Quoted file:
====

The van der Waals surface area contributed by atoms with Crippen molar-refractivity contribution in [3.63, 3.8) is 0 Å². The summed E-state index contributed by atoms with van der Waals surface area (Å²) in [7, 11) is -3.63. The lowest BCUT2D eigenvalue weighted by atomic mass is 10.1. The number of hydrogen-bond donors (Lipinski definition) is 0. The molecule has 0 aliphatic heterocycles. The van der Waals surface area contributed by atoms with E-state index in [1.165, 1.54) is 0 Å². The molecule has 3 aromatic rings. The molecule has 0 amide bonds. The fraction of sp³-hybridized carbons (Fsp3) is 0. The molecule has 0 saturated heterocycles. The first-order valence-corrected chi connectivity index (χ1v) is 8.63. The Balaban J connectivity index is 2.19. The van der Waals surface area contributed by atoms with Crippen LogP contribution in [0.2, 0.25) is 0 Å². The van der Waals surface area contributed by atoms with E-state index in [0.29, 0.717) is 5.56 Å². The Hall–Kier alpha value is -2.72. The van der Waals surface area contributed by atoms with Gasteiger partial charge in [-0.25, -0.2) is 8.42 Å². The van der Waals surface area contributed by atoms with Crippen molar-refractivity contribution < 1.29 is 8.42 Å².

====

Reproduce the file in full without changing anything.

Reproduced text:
The van der Waals surface area contributed by atoms with Crippen molar-refractivity contribution in [3.63, 3.8) is 0 Å². The summed E-state index contributed by atoms with van der Waals surface area (Å²) in [7, 11) is -3.63. The lowest BCUT2D eigenvalue weighted by atomic mass is 10.1. The number of hydrogen-bond donors (Lipinski definition) is 0. The molecule has 0 aliphatic heterocycles. The van der Waals surface area contributed by atoms with E-state index in [1.165, 1.54) is 0 Å². The molecule has 3 aromatic rings. The molecule has 0 amide bonds. The fraction of sp³-hybridized carbons (Fsp3) is 0. The molecule has 0 saturated heterocycles. The first-order valence-corrected chi connectivity index (χ1v) is 8.63. The Balaban J connectivity index is 2.19. The van der Waals surface area contributed by atoms with Crippen LogP contribution in [0.2, 0.25) is 0 Å². The van der Waals surface area contributed by atoms with E-state index in [0.29, 0.717) is 5.56 Å². The Hall–Kier alpha value is -2.72. The van der Waals surface area contributed by atoms with Gasteiger partial charge in [-0.25, -0.2) is 8.42 Å². The van der Waals surface area contributed by atoms with Crippen molar-refractivity contribution < 1.29 is 8.42 Å².